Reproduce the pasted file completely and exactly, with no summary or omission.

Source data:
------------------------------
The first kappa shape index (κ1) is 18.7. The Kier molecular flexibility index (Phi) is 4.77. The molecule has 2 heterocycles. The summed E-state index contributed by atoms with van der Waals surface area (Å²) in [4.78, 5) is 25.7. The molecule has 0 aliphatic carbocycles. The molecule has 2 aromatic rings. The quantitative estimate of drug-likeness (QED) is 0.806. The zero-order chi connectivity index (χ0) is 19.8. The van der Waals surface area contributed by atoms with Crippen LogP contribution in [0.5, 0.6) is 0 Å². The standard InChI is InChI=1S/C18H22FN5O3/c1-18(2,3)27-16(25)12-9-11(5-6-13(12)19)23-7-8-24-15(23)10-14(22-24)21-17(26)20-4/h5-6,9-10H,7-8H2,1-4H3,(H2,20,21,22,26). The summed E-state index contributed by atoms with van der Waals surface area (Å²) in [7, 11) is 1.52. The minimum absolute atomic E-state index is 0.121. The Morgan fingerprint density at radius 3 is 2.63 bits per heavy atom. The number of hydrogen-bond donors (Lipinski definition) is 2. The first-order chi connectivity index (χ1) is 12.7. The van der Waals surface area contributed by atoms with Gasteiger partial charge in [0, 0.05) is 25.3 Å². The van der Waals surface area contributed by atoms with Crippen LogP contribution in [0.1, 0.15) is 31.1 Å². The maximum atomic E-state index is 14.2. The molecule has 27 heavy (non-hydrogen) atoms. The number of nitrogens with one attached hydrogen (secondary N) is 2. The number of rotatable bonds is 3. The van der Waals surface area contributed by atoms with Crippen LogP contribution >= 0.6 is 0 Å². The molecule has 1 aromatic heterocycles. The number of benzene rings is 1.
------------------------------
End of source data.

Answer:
The first kappa shape index (κ1) is 18.7. The Kier molecular flexibility index (Phi) is 4.77. The molecule has 2 heterocycles. The summed E-state index contributed by atoms with van der Waals surface area (Å²) in [4.78, 5) is 25.7. The molecule has 0 aliphatic carbocycles. The molecule has 2 aromatic rings. The quantitative estimate of drug-likeness (QED) is 0.806. The zero-order chi connectivity index (χ0) is 19.8. The van der Waals surface area contributed by atoms with Crippen LogP contribution in [0.5, 0.6) is 0 Å². The standard InChI is InChI=1S/C18H22FN5O3/c1-18(2,3)27-16(25)12-9-11(5-6-13(12)19)23-7-8-24-15(23)10-14(22-24)21-17(26)20-4/h5-6,9-10H,7-8H2,1-4H3,(H2,20,21,22,26). The summed E-state index contributed by atoms with van der Waals surface area (Å²) in [7, 11) is 1.52. The minimum absolute atomic E-state index is 0.121. The Morgan fingerprint density at radius 3 is 2.63 bits per heavy atom. The number of hydrogen-bond donors (Lipinski definition) is 2. The first-order chi connectivity index (χ1) is 12.7. The van der Waals surface area contributed by atoms with Gasteiger partial charge in [0, 0.05) is 25.3 Å². The van der Waals surface area contributed by atoms with Crippen LogP contribution in [0.1, 0.15) is 31.1 Å². The maximum atomic E-state index is 14.2. The molecule has 27 heavy (non-hydrogen) atoms. The number of nitrogens with one attached hydrogen (secondary N) is 2. The number of rotatable bonds is 3. The van der Waals surface area contributed by atoms with Crippen LogP contribution >= 0.6 is 0 Å². The molecule has 1 aromatic heterocycles. The number of benzene rings is 1.